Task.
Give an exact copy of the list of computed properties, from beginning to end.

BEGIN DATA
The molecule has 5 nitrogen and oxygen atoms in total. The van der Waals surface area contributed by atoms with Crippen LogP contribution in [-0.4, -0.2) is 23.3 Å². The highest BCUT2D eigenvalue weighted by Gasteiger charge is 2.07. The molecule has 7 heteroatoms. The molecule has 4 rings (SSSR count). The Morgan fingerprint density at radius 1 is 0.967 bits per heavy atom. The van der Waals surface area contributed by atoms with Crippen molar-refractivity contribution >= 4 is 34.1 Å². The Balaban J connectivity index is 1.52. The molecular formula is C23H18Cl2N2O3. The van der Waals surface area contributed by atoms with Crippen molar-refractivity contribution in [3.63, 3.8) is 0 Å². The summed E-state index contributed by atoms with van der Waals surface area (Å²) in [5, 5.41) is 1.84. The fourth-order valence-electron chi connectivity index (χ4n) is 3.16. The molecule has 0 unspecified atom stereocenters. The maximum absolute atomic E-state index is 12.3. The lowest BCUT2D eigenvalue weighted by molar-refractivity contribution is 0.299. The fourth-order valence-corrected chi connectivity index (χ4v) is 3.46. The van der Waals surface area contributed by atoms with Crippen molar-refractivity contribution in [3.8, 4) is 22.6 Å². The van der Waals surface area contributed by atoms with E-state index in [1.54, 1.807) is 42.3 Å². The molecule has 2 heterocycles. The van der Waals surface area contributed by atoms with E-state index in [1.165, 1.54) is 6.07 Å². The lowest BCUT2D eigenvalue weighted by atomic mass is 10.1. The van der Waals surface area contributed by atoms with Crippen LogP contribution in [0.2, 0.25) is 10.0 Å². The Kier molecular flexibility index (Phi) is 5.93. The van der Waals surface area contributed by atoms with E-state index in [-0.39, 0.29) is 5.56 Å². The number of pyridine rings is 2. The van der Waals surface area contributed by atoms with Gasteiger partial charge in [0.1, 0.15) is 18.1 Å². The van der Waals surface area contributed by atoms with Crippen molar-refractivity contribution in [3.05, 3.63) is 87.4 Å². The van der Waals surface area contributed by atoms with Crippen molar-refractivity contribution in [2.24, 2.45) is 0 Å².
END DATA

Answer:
The molecule has 5 nitrogen and oxygen atoms in total. The van der Waals surface area contributed by atoms with Crippen LogP contribution in [-0.4, -0.2) is 23.3 Å². The highest BCUT2D eigenvalue weighted by Gasteiger charge is 2.07. The molecule has 7 heteroatoms. The molecule has 4 rings (SSSR count). The Morgan fingerprint density at radius 1 is 0.967 bits per heavy atom. The van der Waals surface area contributed by atoms with Crippen molar-refractivity contribution >= 4 is 34.1 Å². The Balaban J connectivity index is 1.52. The molecular formula is C23H18Cl2N2O3. The van der Waals surface area contributed by atoms with Crippen molar-refractivity contribution in [3.63, 3.8) is 0 Å². The summed E-state index contributed by atoms with van der Waals surface area (Å²) in [5, 5.41) is 1.84. The fourth-order valence-electron chi connectivity index (χ4n) is 3.16. The molecule has 0 unspecified atom stereocenters. The maximum absolute atomic E-state index is 12.3. The lowest BCUT2D eigenvalue weighted by molar-refractivity contribution is 0.299. The fourth-order valence-corrected chi connectivity index (χ4v) is 3.46. The van der Waals surface area contributed by atoms with Crippen molar-refractivity contribution in [3.8, 4) is 22.6 Å². The van der Waals surface area contributed by atoms with E-state index in [1.54, 1.807) is 42.3 Å². The molecule has 2 heterocycles. The van der Waals surface area contributed by atoms with E-state index in [1.165, 1.54) is 6.07 Å². The lowest BCUT2D eigenvalue weighted by atomic mass is 10.1. The van der Waals surface area contributed by atoms with Crippen LogP contribution in [0.2, 0.25) is 10.0 Å². The Kier molecular flexibility index (Phi) is 5.93. The van der Waals surface area contributed by atoms with E-state index in [-0.39, 0.29) is 5.56 Å². The number of pyridine rings is 2. The van der Waals surface area contributed by atoms with Gasteiger partial charge in [0.1, 0.15) is 18.1 Å². The van der Waals surface area contributed by atoms with Crippen molar-refractivity contribution in [3.05, 3.63) is 87.4 Å². The van der Waals surface area contributed by atoms with Crippen molar-refractivity contribution in [2.24, 2.45) is 0 Å².